How one great movie ultimately conspired to lose Disney almost a billion dollars

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Bandwagons are there to be jumped on, but based on the fact not even the sequels to the Disney movie that launched a wide-ranging trend could manage to stuff the lightning back into the bottle, perhaps the Mouse House shouldn’t have continued trying to make it happen twice.

Thanks to Cutthroat Island losing so much money, it helped put an entire studio out of business, and the cinematic swashbuckler was declared a dead genre. However, Gore Verbinski had other ideas, with Pirates of the Caribbean: The Curse of the Black Pearl proving to be a monumental success.

As well as earning Johnny Depp his first-ever Academy Award nomination and turning Captain Jack Sparrow into an icon overnight, the blockbuster was a breath of fresh air, packing wit, charm, and whimsy into a fantastical story trading in undead villains, secret treasure, and intertwined destinies.

Of course, the series got progressively worse through its four sequels as the law of diminishing returns set in. Still, Disney nonetheless decided that because of one film, theme park adaptations and Pirates clones were worth funnelling hundreds of millions of dollars into. The boardroom would have been supremely confident, but every single one of them ended up losing a fortune.

Prince of Persia: The Sands of Time was basically ‘Pirates of the Caribbean in the desert’, and while it became the top-earning video game adaptation in history, it still failed to turn a profit. Similarly, The Sorcerer’s Apprentice sought to replicate the formula in the world of magic but ended up in the red, too.

The Lone Ranger even recruited the director, star, writers, and producer of the Pirates saga to see if it would work in the Wild West, only for it to end up as one of the biggest bombs of all time. The misguided marketing of John Carter painted it as ‘Pirates on Mars’, with those two films alone combining to lose somewhere in the region of $400million.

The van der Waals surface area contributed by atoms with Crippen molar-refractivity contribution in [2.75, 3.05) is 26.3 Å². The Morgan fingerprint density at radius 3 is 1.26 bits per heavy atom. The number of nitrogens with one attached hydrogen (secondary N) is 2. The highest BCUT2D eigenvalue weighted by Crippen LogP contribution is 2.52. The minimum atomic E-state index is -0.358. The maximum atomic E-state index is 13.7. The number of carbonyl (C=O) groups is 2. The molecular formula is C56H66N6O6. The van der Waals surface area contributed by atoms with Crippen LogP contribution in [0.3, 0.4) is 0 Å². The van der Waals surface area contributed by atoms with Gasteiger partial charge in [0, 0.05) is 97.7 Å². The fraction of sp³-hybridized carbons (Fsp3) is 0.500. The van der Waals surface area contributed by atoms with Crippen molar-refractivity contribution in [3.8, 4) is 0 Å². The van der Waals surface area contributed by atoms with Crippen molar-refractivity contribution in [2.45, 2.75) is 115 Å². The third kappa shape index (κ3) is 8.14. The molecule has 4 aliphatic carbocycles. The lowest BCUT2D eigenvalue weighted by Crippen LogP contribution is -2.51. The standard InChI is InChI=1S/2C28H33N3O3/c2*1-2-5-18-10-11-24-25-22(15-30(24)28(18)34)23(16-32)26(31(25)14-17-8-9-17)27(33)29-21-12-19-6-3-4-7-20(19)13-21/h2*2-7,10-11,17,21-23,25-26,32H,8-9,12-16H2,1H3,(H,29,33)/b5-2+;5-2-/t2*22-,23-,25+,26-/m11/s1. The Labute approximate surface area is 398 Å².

Brad Bird’s Tomorrowland, which was derived from the theme park attraction of the same name? Catastrophic flop. Justin Simien’s Haunted Mansion, a reboot of a movie based on a theme park attraction? Catastrophic flop. Dwayne Johnson’s Jungle Cruise, both a Pirates imitator and a theme park attraction? The pandemic was partly to blame, but it was still a catastrophic flop.

Every single one of those aforementioned titles was backed by Disney, every single one of them cost at least $150million to produce, and every single one of them failed to live up to expectations. The cumulative losses spread out across them come to within touching distance of a billion dollars all told, so maybe it’s time the house that Walt built learned its lesson and stopped trying to recreate the Pirates of the Caribbean phenomenon.

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